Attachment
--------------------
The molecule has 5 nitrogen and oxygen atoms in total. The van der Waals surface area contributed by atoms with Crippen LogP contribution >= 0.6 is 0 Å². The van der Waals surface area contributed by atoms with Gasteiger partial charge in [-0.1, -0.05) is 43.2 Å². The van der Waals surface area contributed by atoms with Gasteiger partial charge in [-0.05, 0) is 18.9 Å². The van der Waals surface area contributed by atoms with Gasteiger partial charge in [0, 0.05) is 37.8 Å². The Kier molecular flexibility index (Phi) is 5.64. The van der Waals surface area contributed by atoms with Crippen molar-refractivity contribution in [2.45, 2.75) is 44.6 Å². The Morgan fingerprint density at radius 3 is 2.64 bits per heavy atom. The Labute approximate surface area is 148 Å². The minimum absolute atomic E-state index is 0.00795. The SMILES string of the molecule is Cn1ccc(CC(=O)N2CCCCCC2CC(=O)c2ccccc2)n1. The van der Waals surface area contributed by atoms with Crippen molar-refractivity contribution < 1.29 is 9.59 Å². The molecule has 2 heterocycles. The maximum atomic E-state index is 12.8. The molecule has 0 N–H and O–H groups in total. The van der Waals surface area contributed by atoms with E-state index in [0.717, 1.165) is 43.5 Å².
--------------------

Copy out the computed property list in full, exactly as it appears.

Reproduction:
The molecule has 5 nitrogen and oxygen atoms in total. The van der Waals surface area contributed by atoms with Crippen LogP contribution >= 0.6 is 0 Å². The van der Waals surface area contributed by atoms with Gasteiger partial charge in [-0.1, -0.05) is 43.2 Å². The van der Waals surface area contributed by atoms with Gasteiger partial charge in [-0.05, 0) is 18.9 Å². The van der Waals surface area contributed by atoms with Gasteiger partial charge in [0, 0.05) is 37.8 Å². The Kier molecular flexibility index (Phi) is 5.64. The van der Waals surface area contributed by atoms with Crippen molar-refractivity contribution in [2.45, 2.75) is 44.6 Å². The Morgan fingerprint density at radius 3 is 2.64 bits per heavy atom. The Labute approximate surface area is 148 Å². The minimum absolute atomic E-state index is 0.00795. The SMILES string of the molecule is Cn1ccc(CC(=O)N2CCCCCC2CC(=O)c2ccccc2)n1. The van der Waals surface area contributed by atoms with Crippen molar-refractivity contribution < 1.29 is 9.59 Å². The molecule has 2 heterocycles. The maximum atomic E-state index is 12.8. The molecule has 0 N–H and O–H groups in total. The van der Waals surface area contributed by atoms with E-state index in [0.717, 1.165) is 43.5 Å².